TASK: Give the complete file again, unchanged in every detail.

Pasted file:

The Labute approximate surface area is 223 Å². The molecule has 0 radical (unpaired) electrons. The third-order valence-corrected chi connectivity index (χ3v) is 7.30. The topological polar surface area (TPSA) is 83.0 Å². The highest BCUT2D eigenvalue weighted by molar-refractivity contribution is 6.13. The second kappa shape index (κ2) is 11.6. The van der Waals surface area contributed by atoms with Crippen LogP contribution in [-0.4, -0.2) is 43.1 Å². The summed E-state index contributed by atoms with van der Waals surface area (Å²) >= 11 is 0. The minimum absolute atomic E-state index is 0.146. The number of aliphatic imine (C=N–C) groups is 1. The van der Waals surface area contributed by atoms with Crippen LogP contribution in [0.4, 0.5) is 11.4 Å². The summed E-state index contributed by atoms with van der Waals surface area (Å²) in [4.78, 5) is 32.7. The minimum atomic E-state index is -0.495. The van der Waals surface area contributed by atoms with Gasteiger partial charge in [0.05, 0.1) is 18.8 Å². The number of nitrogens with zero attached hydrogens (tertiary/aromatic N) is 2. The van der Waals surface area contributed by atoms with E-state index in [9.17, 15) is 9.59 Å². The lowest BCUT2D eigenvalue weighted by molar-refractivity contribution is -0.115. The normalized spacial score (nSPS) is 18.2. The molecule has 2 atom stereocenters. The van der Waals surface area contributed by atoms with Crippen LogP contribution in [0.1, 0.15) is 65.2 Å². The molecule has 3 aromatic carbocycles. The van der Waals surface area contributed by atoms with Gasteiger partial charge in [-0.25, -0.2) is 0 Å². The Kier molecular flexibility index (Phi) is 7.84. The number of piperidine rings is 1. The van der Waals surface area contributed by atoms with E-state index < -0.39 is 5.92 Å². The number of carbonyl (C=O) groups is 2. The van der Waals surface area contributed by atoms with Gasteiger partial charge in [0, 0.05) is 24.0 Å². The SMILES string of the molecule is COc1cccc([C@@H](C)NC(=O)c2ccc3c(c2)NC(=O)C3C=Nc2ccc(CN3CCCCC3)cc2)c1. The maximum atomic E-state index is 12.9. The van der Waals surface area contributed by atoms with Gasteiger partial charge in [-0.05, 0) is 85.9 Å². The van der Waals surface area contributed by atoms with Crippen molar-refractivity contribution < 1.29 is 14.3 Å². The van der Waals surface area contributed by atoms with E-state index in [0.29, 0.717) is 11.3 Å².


The Labute approximate surface area is 223 Å². The molecule has 0 radical (unpaired) electrons. The third-order valence-corrected chi connectivity index (χ3v) is 7.30. The topological polar surface area (TPSA) is 83.0 Å². The highest BCUT2D eigenvalue weighted by molar-refractivity contribution is 6.13. The second kappa shape index (κ2) is 11.6. The van der Waals surface area contributed by atoms with Crippen LogP contribution in [-0.4, -0.2) is 43.1 Å². The summed E-state index contributed by atoms with van der Waals surface area (Å²) >= 11 is 0. The minimum absolute atomic E-state index is 0.146. The number of aliphatic imine (C=N–C) groups is 1. The van der Waals surface area contributed by atoms with Crippen LogP contribution in [0.4, 0.5) is 11.4 Å². The summed E-state index contributed by atoms with van der Waals surface area (Å²) in [4.78, 5) is 32.7. The minimum atomic E-state index is -0.495. The van der Waals surface area contributed by atoms with Gasteiger partial charge in [0.05, 0.1) is 18.8 Å². The number of nitrogens with zero attached hydrogens (tertiary/aromatic N) is 2. The van der Waals surface area contributed by atoms with E-state index in [9.17, 15) is 9.59 Å². The lowest BCUT2D eigenvalue weighted by molar-refractivity contribution is -0.115. The normalized spacial score (nSPS) is 18.2. The molecule has 2 atom stereocenters. The van der Waals surface area contributed by atoms with Crippen LogP contribution in [0.1, 0.15) is 65.2 Å². The molecule has 3 aromatic carbocycles. The van der Waals surface area contributed by atoms with Gasteiger partial charge in [-0.25, -0.2) is 0 Å². The Kier molecular flexibility index (Phi) is 7.84. The number of piperidine rings is 1. The van der Waals surface area contributed by atoms with E-state index < -0.39 is 5.92 Å². The number of carbonyl (C=O) groups is 2. The van der Waals surface area contributed by atoms with Gasteiger partial charge in [0, 0.05) is 24.0 Å². The SMILES string of the molecule is COc1cccc([C@@H](C)NC(=O)c2ccc3c(c2)NC(=O)C3C=Nc2ccc(CN3CCCCC3)cc2)c1. The maximum atomic E-state index is 12.9. The van der Waals surface area contributed by atoms with Gasteiger partial charge in [-0.05, 0) is 85.9 Å². The van der Waals surface area contributed by atoms with Crippen molar-refractivity contribution < 1.29 is 14.3 Å². The van der Waals surface area contributed by atoms with E-state index in [0.29, 0.717) is 11.3 Å².